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There are plenty of histories of the British film industry, but I dont like most of them. Theyre all too hung up on that Sight-and-Sound canonical view of film history, where attention is focused on a few great directors or films rather on the great mass of work that was produced. The respectable British film historian will write about various landmark film-makers Hitchcock, Korda, the Documentarists, Lean, Michael Powell, Carol Reed, the Ealing Comedies and the New Wave and dismiss everything else.
British film historians seem to lack any sense of fun you get the feeling they dont like the Ealing Comedies because they make them laugh, but because of their place in film history. This explains why uninteresting directors like Richard Attenborough or James Ivory do so well they set out to make worthy films, which wear their aspirations to being art on their sleeves so painfully obviously that you almost feel guilty for not liking them. Most histories wont talk about the low-brow comedy that used to be a staple of British film, from George Formby to the Carry Ons; nor will they discuss the horror and sexploitation boom of the 60s and 70s (a subject very dear to me).
Just occasionally you find a book thats so precisely what you want it to be that it seems like some kind of benign literary deity must have listened to your prayers. Shepperton Babylon is exactly the history of British film that Ive been waiting for. It largely ignores the canonical stuff, on the grounds that its been so written-about elsewhere that theres not much more that needs to be said about it. Instead, author Matthew Sweet presents us with a kind of history of the bits of British film that everyone else ignores. He starts with the silents, and ends with the softcore sex romps of the 70s he doesnt go any further, as the 70s really marked the end of the British film industry as an industry.
Its part revisionist film-history, illuminating those dark corners that other writers have neglected. Its part oral history, as Sweet has interviewed a staggering number of forgotten film stars (many of whom he notes died shortly after he spoke to them and given that some were centenarian veterans of the silent era, its not surprising). Its part criticism he has interesting things to say about a lot of the films he talks about. And its also full of entertaining gossip. The title of the book is obviously a reference to Kenneth Angers classic Hollywood Babylon, except that Shepperton Babylon is a lot more reliable, and doesnt have Angers habit of sticking in nasty photos of crime scenes and corpses.
Each chapter of the book deals with a different era, or studio, and most are built around the reminiscences of one particular interviewee. Some of the people he discusses at length are well known (Ivor Novello, Dirk Bogarde, James Mason), others are almost completely forgotten. Some of the anecdotes (about sexual misadventure, druggy escapades, dodgy business dealings) are highly entertaining. Others (careers ruined by drugs, sudden deaths, and some alleged behaviour by Charlie Chaplins brother that brought American Psycho to mind) are rather more sordid.
As mentioned, Sweet largely ignores the great directors. The Ealing Comedies get quite a bit of room (although theyre put in the context of all the other films that Ealing studios made), but thats about it. I was disappointed by a few omissions (Will Hay isnt mentioned at all, and the Carry Ons and Hammer dont get much of a look in), but that was outweighed by what was included. The last couple of chapters, which focus on horror and sexploitation, are familiar territory for me, but still interesting; most of the rest was new to me. (And the author certainly gets brownie points for mentioning the obscure and ludicrous video nasty Killers Moon in the horror chapter.) He certainly doesnt try to suggest all the films he sees are great, or even particularly good (although he does point to a few hidden gems). But he still thinks that theyre worth studying we might not be proud to admit it, but more people have seen Confessions of a Window Cleaner than all the films of Peter Greenaway put together (actually, I just made that up I bet Im right, though). Does that make it better than Greenaways films? Probably not. But does that mean we should just ignore it? Certainly not!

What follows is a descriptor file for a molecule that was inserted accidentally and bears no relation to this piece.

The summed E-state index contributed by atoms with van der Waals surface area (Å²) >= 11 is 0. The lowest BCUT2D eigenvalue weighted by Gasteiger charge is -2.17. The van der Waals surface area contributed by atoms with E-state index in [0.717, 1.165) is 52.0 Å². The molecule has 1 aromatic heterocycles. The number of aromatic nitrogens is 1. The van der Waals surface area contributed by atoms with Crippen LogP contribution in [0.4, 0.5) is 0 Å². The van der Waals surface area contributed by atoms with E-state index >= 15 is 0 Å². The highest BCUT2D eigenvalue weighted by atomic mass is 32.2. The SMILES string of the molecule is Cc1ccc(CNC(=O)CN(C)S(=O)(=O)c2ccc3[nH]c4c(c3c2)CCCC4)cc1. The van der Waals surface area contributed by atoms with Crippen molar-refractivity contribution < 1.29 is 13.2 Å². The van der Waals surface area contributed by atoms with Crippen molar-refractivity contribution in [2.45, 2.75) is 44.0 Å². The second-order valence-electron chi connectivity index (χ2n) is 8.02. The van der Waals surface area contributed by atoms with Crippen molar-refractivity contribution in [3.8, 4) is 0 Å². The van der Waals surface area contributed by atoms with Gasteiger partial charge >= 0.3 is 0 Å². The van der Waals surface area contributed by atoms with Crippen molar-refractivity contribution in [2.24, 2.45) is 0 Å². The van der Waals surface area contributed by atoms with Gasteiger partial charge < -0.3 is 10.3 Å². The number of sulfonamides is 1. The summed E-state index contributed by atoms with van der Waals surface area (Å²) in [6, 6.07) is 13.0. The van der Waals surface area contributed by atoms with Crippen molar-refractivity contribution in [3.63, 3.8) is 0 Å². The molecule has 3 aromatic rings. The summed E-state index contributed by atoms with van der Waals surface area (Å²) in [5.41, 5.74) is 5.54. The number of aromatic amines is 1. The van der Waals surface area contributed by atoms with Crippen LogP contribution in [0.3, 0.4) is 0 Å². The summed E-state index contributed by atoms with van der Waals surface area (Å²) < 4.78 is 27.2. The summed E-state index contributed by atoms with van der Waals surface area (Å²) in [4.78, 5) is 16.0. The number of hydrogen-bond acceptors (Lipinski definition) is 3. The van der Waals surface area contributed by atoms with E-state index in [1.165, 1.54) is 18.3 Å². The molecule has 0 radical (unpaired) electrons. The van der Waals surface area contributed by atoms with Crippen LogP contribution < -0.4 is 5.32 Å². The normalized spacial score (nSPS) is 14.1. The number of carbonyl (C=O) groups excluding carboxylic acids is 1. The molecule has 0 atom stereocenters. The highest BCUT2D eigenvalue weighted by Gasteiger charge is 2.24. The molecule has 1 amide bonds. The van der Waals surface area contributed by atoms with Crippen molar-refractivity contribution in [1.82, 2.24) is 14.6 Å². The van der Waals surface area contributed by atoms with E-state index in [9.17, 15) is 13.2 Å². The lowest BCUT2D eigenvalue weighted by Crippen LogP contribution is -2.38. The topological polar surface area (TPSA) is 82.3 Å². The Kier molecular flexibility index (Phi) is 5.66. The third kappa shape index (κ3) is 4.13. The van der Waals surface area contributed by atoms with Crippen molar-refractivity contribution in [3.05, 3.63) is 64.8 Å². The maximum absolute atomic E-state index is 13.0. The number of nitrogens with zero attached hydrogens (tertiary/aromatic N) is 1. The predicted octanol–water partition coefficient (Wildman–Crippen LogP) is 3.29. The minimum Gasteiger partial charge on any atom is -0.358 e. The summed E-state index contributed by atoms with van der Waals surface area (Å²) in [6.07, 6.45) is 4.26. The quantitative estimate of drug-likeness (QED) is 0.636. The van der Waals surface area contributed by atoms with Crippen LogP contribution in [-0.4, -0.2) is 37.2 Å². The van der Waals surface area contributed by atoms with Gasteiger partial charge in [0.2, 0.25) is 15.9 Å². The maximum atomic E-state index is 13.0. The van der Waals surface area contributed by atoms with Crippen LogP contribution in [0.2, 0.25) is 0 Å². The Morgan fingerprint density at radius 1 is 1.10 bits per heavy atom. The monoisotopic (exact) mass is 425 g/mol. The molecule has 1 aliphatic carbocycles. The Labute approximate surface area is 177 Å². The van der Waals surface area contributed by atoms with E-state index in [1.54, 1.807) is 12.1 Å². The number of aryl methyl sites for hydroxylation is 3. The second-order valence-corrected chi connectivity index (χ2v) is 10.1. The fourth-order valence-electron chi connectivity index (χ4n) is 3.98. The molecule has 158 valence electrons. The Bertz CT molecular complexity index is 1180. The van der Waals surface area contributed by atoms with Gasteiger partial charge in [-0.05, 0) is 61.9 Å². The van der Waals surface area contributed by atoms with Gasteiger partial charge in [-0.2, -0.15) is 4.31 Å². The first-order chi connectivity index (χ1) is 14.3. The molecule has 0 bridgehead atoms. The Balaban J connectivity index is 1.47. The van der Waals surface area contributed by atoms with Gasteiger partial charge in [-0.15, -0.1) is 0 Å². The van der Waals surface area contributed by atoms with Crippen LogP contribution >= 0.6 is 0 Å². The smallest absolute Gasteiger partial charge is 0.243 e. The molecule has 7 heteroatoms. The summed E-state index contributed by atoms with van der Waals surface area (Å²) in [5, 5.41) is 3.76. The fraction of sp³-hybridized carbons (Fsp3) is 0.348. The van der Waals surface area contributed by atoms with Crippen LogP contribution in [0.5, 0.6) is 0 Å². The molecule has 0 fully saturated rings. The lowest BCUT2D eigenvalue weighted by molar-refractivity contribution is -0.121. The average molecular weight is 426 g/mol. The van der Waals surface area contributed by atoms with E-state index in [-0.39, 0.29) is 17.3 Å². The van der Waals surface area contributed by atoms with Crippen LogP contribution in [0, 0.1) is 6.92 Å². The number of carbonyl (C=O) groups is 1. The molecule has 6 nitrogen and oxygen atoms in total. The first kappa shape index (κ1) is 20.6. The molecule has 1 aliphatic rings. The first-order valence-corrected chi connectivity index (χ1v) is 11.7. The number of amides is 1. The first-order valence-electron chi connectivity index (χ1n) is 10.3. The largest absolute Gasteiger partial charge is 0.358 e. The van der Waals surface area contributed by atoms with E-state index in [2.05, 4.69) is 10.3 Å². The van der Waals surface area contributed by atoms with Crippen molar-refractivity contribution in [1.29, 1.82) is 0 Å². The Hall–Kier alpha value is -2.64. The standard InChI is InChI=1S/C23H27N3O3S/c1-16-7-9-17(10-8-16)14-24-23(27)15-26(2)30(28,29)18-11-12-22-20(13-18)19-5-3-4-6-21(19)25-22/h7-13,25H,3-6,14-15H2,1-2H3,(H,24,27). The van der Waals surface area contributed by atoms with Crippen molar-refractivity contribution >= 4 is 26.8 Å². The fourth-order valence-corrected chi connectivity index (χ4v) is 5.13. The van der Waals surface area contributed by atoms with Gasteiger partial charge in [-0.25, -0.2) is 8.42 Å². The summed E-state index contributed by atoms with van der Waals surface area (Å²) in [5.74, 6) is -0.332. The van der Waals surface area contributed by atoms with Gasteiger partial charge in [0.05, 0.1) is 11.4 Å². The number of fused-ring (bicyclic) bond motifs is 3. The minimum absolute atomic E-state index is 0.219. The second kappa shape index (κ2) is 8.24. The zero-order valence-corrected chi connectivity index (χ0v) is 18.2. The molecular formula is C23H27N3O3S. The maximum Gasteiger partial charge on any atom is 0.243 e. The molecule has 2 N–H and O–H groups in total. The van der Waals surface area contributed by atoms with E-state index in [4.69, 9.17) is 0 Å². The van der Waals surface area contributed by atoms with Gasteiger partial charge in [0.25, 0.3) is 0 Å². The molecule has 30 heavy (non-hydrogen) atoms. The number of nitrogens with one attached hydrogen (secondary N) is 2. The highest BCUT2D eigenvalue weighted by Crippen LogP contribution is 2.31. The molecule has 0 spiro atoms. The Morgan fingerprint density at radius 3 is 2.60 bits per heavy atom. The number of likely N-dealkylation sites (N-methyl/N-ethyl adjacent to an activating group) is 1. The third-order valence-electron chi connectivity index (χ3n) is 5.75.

Matthew Sweet writes very engagingly, so the book (326 pages in the edition Ive got) never drags. Some of his opinions may not please everyone (I find his rather stern attitude to Christopher Lee a bit annoying) but he sets out to challenge critical orthodoxy on a lot of subjects, and does so pretty successfully. And even if his attempts to rehabilitate the reputation of the quota quickies is a tad unconvincing, the book still stands as a valuable and entertaining history of British film. And some of his descriptions of interviews are memorable in themselves, for instance a creepy/sad meeting he has with Norman Wisdom. A few more photos would perhaps have been nice, but I guess that doesnt matter too much.
I really enjoyed this book. It is fantastic to read a history of British cinema that doesnt begin with Hitchcock and end with, I dunno, Merchant Ivory of whatever crappy Blairite romcom is doing the rounds this year. I love films by Hitchcock, Powell, Carol Reed. But theres so much more to British films, and this book draws attention to that. I hope lots of people read it.
RRP £10, although cheaper from Amazon, as ever.
It makes our cinematic history vivid and invigorating in a way few books have yet managed.